NEW ORLEANS—Patients who have type 2 diabetes and are infected with HIV have a higher rate of microalbuminuria than either HIV-positive patients without diabetes or diabetics without HIV infection, researchers announced here at the American Diabetes Association’s Annual Meeting.
“The cumulative risk for microalbuminuria that results when diabetes and HIV infection coexist means that doctors need to consider screening for early evidence of kidney injury in this at-risk population,” said Colleen Hadigan, MD, MPH, a staff clinician in the Laboratory of Immunoregulation at the National Institute of Allergy and Infectious Diseases in Bethesda, Md.
She and her colleagues conducted a cross-sectional study of three cohorts: 100 HIV-positive adults with type 2 diabetes or impaired fasting glucose, 82 HIV-positive nondiabetics, and 62 type 2 diabetics without HIV infection.
The prevalence of microalbuminuria (defined as albumin-to-creatinine ratio greater than 30 mg/g) was 34% in the HIV-positive diabetic group compared with 13% and 16% in HIV-positive nondiabetics and diabetic controls, respectively.
“As the life expectancy of HIV-infected patients increases with the use of antiretroviral therapy, chronic medical conditions, such as renal failure, are increasingly prevalent,” Dr. Hadigan and colleagues wrote in their poster presentation. “In addition, the prevalence of type 2 diabetes is increased among HIV-infected patients and is associated with cumulative exposure to antiretroviral therapy.”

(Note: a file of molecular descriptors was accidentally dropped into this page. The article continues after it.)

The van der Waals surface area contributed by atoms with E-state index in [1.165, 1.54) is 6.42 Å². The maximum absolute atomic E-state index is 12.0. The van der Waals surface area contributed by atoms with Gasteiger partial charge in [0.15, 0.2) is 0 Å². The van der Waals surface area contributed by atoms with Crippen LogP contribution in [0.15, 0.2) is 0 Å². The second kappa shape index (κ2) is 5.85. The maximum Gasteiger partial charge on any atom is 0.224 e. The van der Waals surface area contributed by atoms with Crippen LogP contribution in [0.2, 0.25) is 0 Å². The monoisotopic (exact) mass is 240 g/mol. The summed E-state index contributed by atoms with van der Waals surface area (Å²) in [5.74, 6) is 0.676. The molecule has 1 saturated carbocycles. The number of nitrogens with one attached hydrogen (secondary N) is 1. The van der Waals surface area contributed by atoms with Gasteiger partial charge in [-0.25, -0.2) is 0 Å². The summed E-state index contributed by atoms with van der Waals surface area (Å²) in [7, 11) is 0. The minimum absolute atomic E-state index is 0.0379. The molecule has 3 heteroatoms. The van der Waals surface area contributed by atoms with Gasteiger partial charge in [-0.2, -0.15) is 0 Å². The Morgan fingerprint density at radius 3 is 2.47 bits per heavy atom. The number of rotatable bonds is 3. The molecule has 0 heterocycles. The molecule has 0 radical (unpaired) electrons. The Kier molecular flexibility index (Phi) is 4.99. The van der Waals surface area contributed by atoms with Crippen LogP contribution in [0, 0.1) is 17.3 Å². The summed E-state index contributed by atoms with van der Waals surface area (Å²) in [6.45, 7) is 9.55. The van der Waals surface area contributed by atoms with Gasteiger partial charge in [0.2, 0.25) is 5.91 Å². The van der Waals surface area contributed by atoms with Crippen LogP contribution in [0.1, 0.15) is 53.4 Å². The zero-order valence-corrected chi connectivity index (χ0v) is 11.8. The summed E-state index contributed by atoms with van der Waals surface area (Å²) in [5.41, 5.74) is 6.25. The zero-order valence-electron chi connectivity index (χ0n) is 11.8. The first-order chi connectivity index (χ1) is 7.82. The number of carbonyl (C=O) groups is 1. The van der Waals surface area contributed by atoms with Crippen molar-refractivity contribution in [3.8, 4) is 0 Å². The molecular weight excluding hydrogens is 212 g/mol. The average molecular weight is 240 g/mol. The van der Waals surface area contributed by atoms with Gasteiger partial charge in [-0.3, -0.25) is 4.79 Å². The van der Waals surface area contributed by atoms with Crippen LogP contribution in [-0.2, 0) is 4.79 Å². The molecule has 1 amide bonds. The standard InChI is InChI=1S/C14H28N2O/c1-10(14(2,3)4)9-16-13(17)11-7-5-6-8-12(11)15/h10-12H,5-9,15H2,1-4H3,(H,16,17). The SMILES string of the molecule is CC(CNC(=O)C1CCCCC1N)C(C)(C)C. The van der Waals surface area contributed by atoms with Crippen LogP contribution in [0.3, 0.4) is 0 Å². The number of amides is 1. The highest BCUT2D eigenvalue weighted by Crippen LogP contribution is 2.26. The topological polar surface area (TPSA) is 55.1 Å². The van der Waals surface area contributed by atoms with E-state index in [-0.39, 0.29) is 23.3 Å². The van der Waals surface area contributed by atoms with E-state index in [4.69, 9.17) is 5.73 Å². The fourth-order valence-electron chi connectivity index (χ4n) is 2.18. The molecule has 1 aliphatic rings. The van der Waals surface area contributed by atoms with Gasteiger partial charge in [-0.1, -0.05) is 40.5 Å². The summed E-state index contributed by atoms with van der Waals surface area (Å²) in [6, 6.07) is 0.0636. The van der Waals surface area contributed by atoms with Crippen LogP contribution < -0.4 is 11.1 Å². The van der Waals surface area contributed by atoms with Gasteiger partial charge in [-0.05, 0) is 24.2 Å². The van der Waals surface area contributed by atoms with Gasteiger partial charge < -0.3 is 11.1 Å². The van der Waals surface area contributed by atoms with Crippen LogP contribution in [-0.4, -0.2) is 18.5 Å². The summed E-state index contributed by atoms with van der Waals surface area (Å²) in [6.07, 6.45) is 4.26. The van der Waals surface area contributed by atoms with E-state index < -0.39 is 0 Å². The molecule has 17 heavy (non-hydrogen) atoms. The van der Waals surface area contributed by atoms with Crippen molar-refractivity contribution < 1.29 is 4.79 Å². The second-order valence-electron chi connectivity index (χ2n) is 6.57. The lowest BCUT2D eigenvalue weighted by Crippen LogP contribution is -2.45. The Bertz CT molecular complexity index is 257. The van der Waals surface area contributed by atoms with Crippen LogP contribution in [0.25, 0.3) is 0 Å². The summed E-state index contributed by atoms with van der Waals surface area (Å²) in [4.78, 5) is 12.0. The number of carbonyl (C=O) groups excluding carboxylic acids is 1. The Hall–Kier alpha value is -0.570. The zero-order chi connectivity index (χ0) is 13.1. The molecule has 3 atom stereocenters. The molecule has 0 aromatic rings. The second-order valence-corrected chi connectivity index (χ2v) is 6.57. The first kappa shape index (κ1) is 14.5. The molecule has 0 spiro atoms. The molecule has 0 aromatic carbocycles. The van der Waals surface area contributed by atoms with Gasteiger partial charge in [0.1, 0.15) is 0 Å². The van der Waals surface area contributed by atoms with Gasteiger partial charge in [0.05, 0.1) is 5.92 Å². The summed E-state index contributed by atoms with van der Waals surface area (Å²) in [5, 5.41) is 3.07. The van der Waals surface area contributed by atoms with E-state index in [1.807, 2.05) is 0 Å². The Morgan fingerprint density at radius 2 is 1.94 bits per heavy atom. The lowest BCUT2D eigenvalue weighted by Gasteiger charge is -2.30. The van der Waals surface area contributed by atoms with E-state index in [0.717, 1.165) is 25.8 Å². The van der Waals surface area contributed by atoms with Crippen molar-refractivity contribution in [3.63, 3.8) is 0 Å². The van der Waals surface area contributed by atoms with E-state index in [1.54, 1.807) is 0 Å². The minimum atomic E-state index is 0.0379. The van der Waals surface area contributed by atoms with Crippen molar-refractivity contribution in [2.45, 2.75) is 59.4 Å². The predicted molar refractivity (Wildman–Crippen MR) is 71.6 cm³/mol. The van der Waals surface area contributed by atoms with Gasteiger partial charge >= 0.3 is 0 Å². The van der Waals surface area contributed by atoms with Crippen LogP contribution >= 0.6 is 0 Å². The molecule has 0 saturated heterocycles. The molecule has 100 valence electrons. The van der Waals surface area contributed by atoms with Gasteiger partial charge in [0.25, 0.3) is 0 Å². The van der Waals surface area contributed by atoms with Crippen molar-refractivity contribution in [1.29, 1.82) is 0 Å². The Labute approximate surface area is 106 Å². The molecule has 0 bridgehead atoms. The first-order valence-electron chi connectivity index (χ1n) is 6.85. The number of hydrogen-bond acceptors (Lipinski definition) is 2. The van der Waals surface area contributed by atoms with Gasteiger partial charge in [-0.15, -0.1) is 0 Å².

The effects of both diabetes and HIV infection on renal disease have been widely reported, they said. However, little is known about renal disease in HIV-infected patients with type 2 diabetes, and no previous reports have characterized microalbuminuria in HIV-positive patients with diabetes.
After controlling for known risk factors for microalbuminuria, such as increasing age and elevated BP, “patients who were HIV-positive and had diabetes were approximately two times more likely to have microalbuminuria than HIV-positive patients without diabetes or HIV-negative diabetic patients,” Dr. Hadigan said.
Serum biomarkers were not significantly associated with the albumin-to-creatinine ratio, the study showed. “This suggests that elevations in albumin-to-creatinine ratio may not be linked directly to recent levels of inflammation but may be related to chronic infection, inflammation, and/or persistent hyperglycemia,” she noted.
Possible study limitations, Dr. Hadigan pointed out, include a single determination of urinary albumin-to-creatinine ratio and the cross-sectional study design.